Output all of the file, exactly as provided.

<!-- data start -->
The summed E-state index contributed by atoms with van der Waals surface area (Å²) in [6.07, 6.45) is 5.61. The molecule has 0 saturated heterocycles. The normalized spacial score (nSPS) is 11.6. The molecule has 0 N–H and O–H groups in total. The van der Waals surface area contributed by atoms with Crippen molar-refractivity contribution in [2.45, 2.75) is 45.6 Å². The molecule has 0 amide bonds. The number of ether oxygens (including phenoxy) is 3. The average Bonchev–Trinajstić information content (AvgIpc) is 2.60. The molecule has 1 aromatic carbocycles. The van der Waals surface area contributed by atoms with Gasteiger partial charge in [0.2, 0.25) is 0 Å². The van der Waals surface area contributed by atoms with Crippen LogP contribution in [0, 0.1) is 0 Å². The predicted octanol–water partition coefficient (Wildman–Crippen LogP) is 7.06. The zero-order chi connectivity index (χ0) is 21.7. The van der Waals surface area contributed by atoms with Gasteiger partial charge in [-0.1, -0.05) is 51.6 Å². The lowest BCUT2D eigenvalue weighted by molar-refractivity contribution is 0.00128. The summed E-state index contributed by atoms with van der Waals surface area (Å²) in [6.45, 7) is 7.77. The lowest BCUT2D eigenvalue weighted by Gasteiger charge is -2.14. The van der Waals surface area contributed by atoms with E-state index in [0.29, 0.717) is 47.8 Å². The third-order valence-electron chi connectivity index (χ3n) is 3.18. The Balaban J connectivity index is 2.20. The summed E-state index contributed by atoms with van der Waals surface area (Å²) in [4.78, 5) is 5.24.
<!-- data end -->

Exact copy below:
The summed E-state index contributed by atoms with van der Waals surface area (Å²) in [6.07, 6.45) is 5.61. The molecule has 0 saturated heterocycles. The normalized spacial score (nSPS) is 11.6. The molecule has 0 N–H and O–H groups in total. The van der Waals surface area contributed by atoms with Crippen molar-refractivity contribution in [2.45, 2.75) is 45.6 Å². The molecule has 0 amide bonds. The number of ether oxygens (including phenoxy) is 3. The average Bonchev–Trinajstić information content (AvgIpc) is 2.60. The molecule has 1 aromatic carbocycles. The van der Waals surface area contributed by atoms with Gasteiger partial charge in [0.2, 0.25) is 0 Å². The van der Waals surface area contributed by atoms with Crippen LogP contribution in [0, 0.1) is 0 Å². The predicted octanol–water partition coefficient (Wildman–Crippen LogP) is 7.06. The zero-order chi connectivity index (χ0) is 21.7. The van der Waals surface area contributed by atoms with Gasteiger partial charge in [-0.1, -0.05) is 51.6 Å². The lowest BCUT2D eigenvalue weighted by molar-refractivity contribution is 0.00128. The summed E-state index contributed by atoms with van der Waals surface area (Å²) in [6.45, 7) is 7.77. The lowest BCUT2D eigenvalue weighted by Gasteiger charge is -2.14. The van der Waals surface area contributed by atoms with E-state index in [0.29, 0.717) is 47.8 Å². The third-order valence-electron chi connectivity index (χ3n) is 3.18. The Balaban J connectivity index is 2.20. The summed E-state index contributed by atoms with van der Waals surface area (Å²) in [4.78, 5) is 5.24.